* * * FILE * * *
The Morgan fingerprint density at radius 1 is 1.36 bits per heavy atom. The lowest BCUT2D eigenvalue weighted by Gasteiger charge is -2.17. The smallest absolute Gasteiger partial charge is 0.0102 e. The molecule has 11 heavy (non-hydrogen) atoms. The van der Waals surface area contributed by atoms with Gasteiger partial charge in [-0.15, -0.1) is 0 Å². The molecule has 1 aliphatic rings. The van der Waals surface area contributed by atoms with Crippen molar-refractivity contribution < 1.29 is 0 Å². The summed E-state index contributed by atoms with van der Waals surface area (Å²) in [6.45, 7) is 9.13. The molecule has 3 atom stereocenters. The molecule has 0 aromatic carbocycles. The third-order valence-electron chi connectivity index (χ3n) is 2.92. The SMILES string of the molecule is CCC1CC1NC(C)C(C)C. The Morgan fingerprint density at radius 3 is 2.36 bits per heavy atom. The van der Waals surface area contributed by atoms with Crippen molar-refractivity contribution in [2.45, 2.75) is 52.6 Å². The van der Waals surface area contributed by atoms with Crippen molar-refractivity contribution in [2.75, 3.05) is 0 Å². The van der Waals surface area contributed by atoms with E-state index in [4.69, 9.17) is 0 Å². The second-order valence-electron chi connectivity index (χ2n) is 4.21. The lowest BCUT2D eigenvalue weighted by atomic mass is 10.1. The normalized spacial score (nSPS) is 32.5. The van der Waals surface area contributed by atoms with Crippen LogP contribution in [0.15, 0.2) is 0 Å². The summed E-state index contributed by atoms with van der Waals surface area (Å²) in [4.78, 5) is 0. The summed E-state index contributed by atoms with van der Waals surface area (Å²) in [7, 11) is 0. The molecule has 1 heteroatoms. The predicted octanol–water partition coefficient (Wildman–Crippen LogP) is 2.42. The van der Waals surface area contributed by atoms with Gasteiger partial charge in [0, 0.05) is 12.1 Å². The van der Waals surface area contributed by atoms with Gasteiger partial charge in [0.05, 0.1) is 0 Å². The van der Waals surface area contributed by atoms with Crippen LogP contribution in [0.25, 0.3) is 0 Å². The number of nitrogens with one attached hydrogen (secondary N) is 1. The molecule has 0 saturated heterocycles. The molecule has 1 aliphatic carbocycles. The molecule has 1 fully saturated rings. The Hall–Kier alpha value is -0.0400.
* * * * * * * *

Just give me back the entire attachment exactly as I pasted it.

The Morgan fingerprint density at radius 1 is 1.36 bits per heavy atom. The lowest BCUT2D eigenvalue weighted by Gasteiger charge is -2.17. The smallest absolute Gasteiger partial charge is 0.0102 e. The molecule has 11 heavy (non-hydrogen) atoms. The van der Waals surface area contributed by atoms with Gasteiger partial charge in [-0.15, -0.1) is 0 Å². The molecule has 1 aliphatic rings. The van der Waals surface area contributed by atoms with Crippen molar-refractivity contribution < 1.29 is 0 Å². The summed E-state index contributed by atoms with van der Waals surface area (Å²) in [6.45, 7) is 9.13. The molecule has 3 atom stereocenters. The molecule has 0 aromatic carbocycles. The third-order valence-electron chi connectivity index (χ3n) is 2.92. The SMILES string of the molecule is CCC1CC1NC(C)C(C)C. The Morgan fingerprint density at radius 3 is 2.36 bits per heavy atom. The van der Waals surface area contributed by atoms with Crippen molar-refractivity contribution in [2.45, 2.75) is 52.6 Å². The van der Waals surface area contributed by atoms with Crippen molar-refractivity contribution in [2.75, 3.05) is 0 Å². The van der Waals surface area contributed by atoms with E-state index in [4.69, 9.17) is 0 Å². The second-order valence-electron chi connectivity index (χ2n) is 4.21. The lowest BCUT2D eigenvalue weighted by atomic mass is 10.1. The normalized spacial score (nSPS) is 32.5. The van der Waals surface area contributed by atoms with Crippen LogP contribution in [0.15, 0.2) is 0 Å². The summed E-state index contributed by atoms with van der Waals surface area (Å²) in [4.78, 5) is 0. The summed E-state index contributed by atoms with van der Waals surface area (Å²) in [7, 11) is 0. The molecule has 1 heteroatoms. The predicted octanol–water partition coefficient (Wildman–Crippen LogP) is 2.42. The van der Waals surface area contributed by atoms with Gasteiger partial charge in [0, 0.05) is 12.1 Å². The van der Waals surface area contributed by atoms with Gasteiger partial charge in [0.05, 0.1) is 0 Å². The van der Waals surface area contributed by atoms with Crippen LogP contribution in [0.25, 0.3) is 0 Å². The number of nitrogens with one attached hydrogen (secondary N) is 1. The molecule has 0 saturated heterocycles. The molecule has 1 aliphatic carbocycles. The molecule has 1 fully saturated rings. The Hall–Kier alpha value is -0.0400.